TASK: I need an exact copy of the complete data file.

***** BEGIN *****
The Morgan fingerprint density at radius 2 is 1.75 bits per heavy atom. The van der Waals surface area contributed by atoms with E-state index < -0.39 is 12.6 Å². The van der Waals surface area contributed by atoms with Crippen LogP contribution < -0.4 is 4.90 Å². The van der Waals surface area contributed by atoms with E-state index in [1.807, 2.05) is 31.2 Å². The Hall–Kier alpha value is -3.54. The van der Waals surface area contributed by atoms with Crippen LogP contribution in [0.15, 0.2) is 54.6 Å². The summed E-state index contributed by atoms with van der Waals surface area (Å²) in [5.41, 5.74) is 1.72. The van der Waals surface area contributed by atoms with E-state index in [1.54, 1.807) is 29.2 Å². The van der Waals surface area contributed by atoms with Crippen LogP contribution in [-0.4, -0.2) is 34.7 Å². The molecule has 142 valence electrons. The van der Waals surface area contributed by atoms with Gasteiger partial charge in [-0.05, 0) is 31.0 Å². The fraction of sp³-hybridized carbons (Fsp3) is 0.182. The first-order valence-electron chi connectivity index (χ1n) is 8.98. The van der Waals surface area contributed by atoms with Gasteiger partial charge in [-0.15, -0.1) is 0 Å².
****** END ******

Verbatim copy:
The Morgan fingerprint density at radius 2 is 1.75 bits per heavy atom. The van der Waals surface area contributed by atoms with E-state index < -0.39 is 12.6 Å². The van der Waals surface area contributed by atoms with Crippen LogP contribution < -0.4 is 4.90 Å². The van der Waals surface area contributed by atoms with E-state index in [1.807, 2.05) is 31.2 Å². The Hall–Kier alpha value is -3.54. The van der Waals surface area contributed by atoms with Crippen LogP contribution in [0.15, 0.2) is 54.6 Å². The summed E-state index contributed by atoms with van der Waals surface area (Å²) in [5.41, 5.74) is 1.72. The van der Waals surface area contributed by atoms with E-state index in [1.54, 1.807) is 29.2 Å². The van der Waals surface area contributed by atoms with Crippen LogP contribution in [-0.4, -0.2) is 34.7 Å². The molecule has 142 valence electrons. The van der Waals surface area contributed by atoms with Gasteiger partial charge in [-0.05, 0) is 31.0 Å². The fraction of sp³-hybridized carbons (Fsp3) is 0.182. The first-order valence-electron chi connectivity index (χ1n) is 8.98. The van der Waals surface area contributed by atoms with Gasteiger partial charge in [-0.15, -0.1) is 0 Å².